So 2011-12 saw me scaling down my blogging efforts; I hardly posted anything at all during autumn to spring 2011-12. However, I picked up the threads in the summer of 2012, keeping Writing from the Twelfth House going with just one satellite blog, i.e. Astrology: Questions and Answers. I am now pretty busy with a variety of activities other than blogging, including working with my colleagues at CO-OCCURRENCE, who since December 2013 have re-designed Writing from the Twelfth House and published 2 ebooks, with two more due out by the end of this year. So the amount of time to devote to blogging is more limited than I would like at present. However, I try to put something up on Writing from the Twelfth House each week, and something on both Astrology: Questions and Answers and/or its Facebook Page a couple of times a month.

TH: Who are your readers? Do they comment/interact with you often? What blogs do you follow?

Interestingly, given that I am based in the UK, most of my following seems to come from the USA. But my readers are a diverse tribe, given the wide remit I set from the outset, not casting my net toward any particular grouping. I set up Writing from the Twelfth House “…for those writers and readers who share my preoccupation with questions of meaning, mystery, pattern and purpose.” In the symbolism of in-depth astrology, the Twelfth House is that mysterious place in space where all our preoccupations, our paths, our belief systems dissolve into the One. Therefore Writing from the Twelfth House attracts many people who, like me, are intensely curious and interested in any and all facets of life – and where it may all fit into the Big Picture…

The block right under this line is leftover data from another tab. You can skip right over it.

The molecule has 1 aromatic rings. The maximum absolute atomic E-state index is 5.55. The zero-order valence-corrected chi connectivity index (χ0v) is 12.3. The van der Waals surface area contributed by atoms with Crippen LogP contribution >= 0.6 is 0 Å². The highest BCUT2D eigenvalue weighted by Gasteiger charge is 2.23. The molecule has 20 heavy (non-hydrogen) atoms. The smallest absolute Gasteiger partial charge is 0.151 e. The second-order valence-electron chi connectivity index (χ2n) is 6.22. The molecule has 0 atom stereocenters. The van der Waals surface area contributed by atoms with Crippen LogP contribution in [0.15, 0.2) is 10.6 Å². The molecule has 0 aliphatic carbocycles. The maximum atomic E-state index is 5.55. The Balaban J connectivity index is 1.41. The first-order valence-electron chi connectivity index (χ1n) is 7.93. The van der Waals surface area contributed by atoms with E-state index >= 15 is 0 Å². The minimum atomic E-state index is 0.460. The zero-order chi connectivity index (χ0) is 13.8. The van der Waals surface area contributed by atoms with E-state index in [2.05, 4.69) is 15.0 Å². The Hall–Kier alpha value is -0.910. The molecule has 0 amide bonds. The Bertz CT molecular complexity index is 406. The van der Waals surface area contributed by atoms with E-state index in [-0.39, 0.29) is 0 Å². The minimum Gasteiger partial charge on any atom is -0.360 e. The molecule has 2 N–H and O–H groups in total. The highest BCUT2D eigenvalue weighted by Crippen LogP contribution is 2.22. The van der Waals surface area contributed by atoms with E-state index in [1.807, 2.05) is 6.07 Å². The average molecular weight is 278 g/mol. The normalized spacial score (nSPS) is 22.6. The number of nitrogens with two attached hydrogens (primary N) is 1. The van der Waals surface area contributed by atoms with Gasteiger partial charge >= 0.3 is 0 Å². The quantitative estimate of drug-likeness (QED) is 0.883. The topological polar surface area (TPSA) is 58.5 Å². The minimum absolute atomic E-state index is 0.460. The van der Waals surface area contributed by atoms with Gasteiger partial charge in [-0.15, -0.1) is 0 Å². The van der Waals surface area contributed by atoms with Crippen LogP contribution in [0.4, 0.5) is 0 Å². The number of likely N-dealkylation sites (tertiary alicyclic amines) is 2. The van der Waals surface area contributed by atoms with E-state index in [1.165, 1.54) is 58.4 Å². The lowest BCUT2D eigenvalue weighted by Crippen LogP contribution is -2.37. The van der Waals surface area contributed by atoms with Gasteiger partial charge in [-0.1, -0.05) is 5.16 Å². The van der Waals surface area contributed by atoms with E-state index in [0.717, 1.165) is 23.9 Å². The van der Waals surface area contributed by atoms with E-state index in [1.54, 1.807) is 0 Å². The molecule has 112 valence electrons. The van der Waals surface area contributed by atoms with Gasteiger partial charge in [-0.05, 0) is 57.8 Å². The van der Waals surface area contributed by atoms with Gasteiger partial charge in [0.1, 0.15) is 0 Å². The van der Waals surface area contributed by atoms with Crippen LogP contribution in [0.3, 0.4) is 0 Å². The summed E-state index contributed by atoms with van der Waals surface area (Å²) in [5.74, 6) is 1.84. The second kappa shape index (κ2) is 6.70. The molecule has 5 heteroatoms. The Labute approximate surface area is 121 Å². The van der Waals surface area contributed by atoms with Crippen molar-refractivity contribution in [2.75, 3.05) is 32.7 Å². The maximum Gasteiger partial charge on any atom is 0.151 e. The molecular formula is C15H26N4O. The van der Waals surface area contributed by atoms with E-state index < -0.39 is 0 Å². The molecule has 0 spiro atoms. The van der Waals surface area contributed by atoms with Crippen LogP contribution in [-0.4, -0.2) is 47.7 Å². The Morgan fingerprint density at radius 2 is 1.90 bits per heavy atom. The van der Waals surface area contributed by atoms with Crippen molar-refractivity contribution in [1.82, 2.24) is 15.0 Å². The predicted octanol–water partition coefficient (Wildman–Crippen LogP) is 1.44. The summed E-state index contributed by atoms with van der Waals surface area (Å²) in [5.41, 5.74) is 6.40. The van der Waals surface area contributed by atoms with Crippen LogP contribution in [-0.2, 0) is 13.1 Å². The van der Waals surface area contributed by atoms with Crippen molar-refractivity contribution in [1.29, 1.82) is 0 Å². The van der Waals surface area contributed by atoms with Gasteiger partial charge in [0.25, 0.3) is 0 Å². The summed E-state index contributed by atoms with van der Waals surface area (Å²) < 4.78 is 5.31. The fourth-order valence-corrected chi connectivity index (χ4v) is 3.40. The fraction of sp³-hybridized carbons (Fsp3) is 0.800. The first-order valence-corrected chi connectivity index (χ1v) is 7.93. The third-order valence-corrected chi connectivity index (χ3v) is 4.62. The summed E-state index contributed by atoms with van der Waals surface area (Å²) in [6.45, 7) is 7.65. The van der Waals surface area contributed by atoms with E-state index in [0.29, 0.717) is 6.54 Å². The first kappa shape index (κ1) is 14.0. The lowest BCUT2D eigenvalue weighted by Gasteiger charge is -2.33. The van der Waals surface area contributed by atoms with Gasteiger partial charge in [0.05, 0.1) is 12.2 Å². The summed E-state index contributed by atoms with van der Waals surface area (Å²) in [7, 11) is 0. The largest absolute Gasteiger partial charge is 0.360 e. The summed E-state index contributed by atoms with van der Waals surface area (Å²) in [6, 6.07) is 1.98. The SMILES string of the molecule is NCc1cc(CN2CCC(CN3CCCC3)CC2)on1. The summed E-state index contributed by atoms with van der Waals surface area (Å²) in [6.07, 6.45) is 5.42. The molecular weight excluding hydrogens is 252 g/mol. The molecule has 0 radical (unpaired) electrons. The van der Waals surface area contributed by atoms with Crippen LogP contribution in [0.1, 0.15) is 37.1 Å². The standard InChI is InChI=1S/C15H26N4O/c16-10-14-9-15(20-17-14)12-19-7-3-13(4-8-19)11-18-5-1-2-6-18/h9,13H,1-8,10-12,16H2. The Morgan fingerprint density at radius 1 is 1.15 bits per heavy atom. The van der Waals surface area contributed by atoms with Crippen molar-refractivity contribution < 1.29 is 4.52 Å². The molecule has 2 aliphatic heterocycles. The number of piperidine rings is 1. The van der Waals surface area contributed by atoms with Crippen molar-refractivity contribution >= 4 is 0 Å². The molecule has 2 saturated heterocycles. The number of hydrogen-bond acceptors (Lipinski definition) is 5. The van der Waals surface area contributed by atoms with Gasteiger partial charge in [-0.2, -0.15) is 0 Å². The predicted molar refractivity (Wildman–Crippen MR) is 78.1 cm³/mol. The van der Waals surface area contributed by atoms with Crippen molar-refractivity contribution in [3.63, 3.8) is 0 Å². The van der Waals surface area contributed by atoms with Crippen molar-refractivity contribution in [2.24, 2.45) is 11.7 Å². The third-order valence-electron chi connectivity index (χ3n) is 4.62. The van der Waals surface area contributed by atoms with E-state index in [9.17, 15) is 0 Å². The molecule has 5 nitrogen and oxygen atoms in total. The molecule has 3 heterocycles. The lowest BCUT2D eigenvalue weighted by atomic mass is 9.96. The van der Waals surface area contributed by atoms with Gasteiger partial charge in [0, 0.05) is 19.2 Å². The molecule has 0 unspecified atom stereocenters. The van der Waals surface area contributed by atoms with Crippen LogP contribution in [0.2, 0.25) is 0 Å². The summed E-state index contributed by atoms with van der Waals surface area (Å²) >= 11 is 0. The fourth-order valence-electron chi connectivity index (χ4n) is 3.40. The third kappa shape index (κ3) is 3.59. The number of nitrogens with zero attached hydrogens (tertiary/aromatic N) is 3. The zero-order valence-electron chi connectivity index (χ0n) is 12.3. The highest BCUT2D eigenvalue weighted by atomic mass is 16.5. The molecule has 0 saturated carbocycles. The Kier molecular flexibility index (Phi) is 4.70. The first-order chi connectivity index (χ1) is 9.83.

Over the years, as a glance down the Categories sidebar on Writing from the Twelfth House will show, I’ve accumulated a large archive of articles. Over the two years of the satellite blog Astrology: Questions and Answers s lifetime, a wide-ranging archive of topics is also growing. My stats reveal that readers old and new read across a very wide range of all the archive material from month to month. My posts do not ‘die’ as time passes, and quite often I get comments or emails on articles which were published quite some time ago. This really pleases me! I only re-joined Facebook about six months ago, and see that some of my posts from that time on have collected quite a few Facebook Shares.

I really don’t have the time I would like to Follow and comment on all that many blogs – the Like button on WordPress posts is great when you don’t have time to comment but want to give fellow bloggers a heads-up! My favourite blogger is USA based writer Linda Leinen at The Task at Hand. During the day, she varnishes boats for a living. At night, she is one of the finest writers, on a wonderfully diverse range of topics, that I have ever come across. I rarely miss commenting on her posts, and she reciprocates in kind, I’m glad to say. I’m also newly a fan of Ellis Nelson at ellisnelson. ghostbusterbev at ghost talk blog is a deep, reflective, well-informed writer on a range of spiritual, religious and paranormal topics. And I really enjoy the erudition and irreverence of Robert Bruce at 101 Books!  

There are a number of other great favourites which space precludes me from mentioning. I prefer to interact with a medium-sized group of like minds, than spend my entire life on the Web in an obsessive drive for big stats! it’s important to have a fair balance between one’s ‘real’ and ‘virtual’ lives as a blogger.

TH: Where do you see your blog headed?

AW: I don’t have much of a clue! I am very happy to be quite the Buddhist these days, living in the present as much as possible and letting life unfold without becoming too hung up on any kind of plan. I know all too well that life – and probably blogging – has an inbuilt resistance to what our Ego thinks it wants. However, I do see myself continuing to blog. it’s something I cannot envisage giving up.

TH: What are the pros and cons of blogging?